When you remove the spark plug, it might be a good idea to loosen the plug a bit and then blow out and around the plug with compressed air. This is to blow out any bits of dirt that might fall into the engine through the spark plug hole, as you remove the plug. This is an especially good idea on dirt bike engines with deep, forward facing, spark plug holes.
Technically, You should do this when the engine is hot. A hot engine would probably read a few pounds more, but a cold reading will tell you what you need to know. Run the test on each cylinder. All the cylinders on an engine should be within ten pounds of each other. In other words, a four cylinder engine reading 145 PSI, 150 PSI, 147 PSI, and 155 PSI would be considered good. If it had 135 PSI, 150 PSI, 150 PSI and 155 PSI, it would not be considered good. Something is starting to go wrong with that first cylinder. OK, you have a cylinder that reads low. Is it valves or rings, leaking that compression ? A quick, down and dirty test is this. Squirt some oil, maybe a teaspoon's worth, into the cylinder through the spark plug hole. Now run the test again. The oil will hold compression for several turns of the engine. If your retest with oil gives higher compression, you will know the rings are worn. If there is no change in compression, it's the valves that are leaking. If you think it's the valves, it's always a good idea to check the valve tappet clearance. If the valves are tight, they could be leaking compression. If the valves are tight, reset them to the proper clearance and test again. if your compression comes back don't thank your luck, thank Jesus ! He just saved you an engine rebuild.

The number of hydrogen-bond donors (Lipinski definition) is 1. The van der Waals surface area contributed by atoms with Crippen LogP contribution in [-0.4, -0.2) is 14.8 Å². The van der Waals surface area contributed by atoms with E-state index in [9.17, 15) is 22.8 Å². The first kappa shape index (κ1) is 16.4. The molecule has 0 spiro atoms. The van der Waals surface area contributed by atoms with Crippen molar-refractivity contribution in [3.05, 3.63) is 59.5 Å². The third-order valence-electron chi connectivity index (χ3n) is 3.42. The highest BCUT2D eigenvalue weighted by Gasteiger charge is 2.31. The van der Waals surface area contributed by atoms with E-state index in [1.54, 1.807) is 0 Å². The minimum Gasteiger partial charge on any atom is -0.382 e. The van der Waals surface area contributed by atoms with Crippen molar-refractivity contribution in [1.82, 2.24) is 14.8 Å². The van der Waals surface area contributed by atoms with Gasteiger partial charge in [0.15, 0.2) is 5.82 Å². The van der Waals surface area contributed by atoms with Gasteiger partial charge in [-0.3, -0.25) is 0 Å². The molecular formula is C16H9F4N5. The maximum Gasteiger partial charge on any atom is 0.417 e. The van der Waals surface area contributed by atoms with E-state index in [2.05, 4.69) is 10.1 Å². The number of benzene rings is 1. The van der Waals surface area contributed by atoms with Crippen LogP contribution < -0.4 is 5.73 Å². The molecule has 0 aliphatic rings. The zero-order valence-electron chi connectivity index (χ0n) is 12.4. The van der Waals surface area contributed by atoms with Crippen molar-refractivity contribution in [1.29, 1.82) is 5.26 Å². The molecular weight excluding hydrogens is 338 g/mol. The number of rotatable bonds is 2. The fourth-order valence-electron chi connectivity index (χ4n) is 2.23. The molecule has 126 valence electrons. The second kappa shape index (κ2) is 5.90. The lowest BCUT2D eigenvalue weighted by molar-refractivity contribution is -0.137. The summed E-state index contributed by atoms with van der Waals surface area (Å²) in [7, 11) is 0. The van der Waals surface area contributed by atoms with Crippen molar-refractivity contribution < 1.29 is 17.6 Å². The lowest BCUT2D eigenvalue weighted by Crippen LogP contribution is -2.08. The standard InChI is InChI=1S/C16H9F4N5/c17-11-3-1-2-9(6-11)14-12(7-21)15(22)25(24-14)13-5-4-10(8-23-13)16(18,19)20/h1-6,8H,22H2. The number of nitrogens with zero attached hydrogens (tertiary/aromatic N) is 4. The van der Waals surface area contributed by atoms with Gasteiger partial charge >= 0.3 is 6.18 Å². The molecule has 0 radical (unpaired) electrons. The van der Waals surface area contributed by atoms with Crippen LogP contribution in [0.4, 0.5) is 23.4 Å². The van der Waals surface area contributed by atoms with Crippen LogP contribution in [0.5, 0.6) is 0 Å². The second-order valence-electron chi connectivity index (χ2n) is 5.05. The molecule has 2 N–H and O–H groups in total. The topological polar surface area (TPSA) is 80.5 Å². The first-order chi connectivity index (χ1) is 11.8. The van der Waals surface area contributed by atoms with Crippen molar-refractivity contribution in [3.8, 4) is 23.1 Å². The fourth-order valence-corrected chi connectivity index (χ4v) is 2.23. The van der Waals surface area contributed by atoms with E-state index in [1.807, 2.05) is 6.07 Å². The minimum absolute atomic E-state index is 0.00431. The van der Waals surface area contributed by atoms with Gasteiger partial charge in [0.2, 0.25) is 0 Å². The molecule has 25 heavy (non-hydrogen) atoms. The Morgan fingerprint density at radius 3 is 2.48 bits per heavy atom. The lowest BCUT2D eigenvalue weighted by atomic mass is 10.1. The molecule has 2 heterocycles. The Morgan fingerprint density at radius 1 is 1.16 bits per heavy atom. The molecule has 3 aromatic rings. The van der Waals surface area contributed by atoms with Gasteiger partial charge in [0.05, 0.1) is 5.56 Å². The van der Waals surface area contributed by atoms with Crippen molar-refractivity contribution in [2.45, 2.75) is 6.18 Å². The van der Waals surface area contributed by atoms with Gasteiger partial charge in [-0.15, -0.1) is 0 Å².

If you have an engine with Constant Velocity carbs the test is still done the same, with the throttles wide open. You might think they would read different, but they don't seem to.
Sometimes the spark plug holes are kind of weird in the size department and you will have to use an adapter on the end of the compression tester gauge. You can get a lot of different types of adapters, but sometimes you may need a special adapter that no one sells. You can try to use the push type of tester. It has a rubber tip that fits into the spark plug hole and is held there by hand pressure. Sometimes, due to the position of the spark plug, that will not work. If you can't buy the right adapter you can make one out of an old spark plug.
To make one, simply take a spark plug that fits the engine you want to test and remove the part of the metal base that is crimped over the ceramic portion of the spark plug. You can do this with a hack saw, and the crimped part will come loose like a ring. Now you can knock the ceramic part of the plug out with a drift from the nose end of the plug. This leaves you with just the metal portion of the plug. Now you can cut threads inside the end with a tap, like the one above, or weld it up with metal and redrill it to the right hole size if the plug is too big to tap as is.